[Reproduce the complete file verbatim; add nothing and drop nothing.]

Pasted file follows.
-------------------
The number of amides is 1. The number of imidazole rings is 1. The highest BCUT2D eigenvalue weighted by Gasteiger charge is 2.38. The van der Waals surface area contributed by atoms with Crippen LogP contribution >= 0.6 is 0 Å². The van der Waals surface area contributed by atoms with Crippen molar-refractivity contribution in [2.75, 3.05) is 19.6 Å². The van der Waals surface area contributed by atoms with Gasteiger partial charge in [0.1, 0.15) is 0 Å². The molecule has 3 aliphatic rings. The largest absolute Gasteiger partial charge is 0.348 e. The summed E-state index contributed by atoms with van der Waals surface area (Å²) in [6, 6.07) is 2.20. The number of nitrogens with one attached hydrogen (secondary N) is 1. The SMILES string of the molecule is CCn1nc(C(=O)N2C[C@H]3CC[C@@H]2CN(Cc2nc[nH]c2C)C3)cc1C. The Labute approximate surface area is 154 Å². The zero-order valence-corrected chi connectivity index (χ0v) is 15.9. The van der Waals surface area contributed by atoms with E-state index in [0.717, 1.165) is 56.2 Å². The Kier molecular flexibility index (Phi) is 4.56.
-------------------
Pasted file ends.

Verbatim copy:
The number of amides is 1. The number of imidazole rings is 1. The highest BCUT2D eigenvalue weighted by Gasteiger charge is 2.38. The van der Waals surface area contributed by atoms with Crippen LogP contribution >= 0.6 is 0 Å². The van der Waals surface area contributed by atoms with Crippen molar-refractivity contribution in [2.75, 3.05) is 19.6 Å². The van der Waals surface area contributed by atoms with Gasteiger partial charge in [0.1, 0.15) is 0 Å². The molecule has 3 aliphatic rings. The largest absolute Gasteiger partial charge is 0.348 e. The summed E-state index contributed by atoms with van der Waals surface area (Å²) in [6, 6.07) is 2.20. The number of nitrogens with one attached hydrogen (secondary N) is 1. The SMILES string of the molecule is CCn1nc(C(=O)N2C[C@H]3CC[C@@H]2CN(Cc2nc[nH]c2C)C3)cc1C. The Labute approximate surface area is 154 Å². The zero-order valence-corrected chi connectivity index (χ0v) is 15.9. The van der Waals surface area contributed by atoms with E-state index in [0.717, 1.165) is 56.2 Å². The Kier molecular flexibility index (Phi) is 4.56.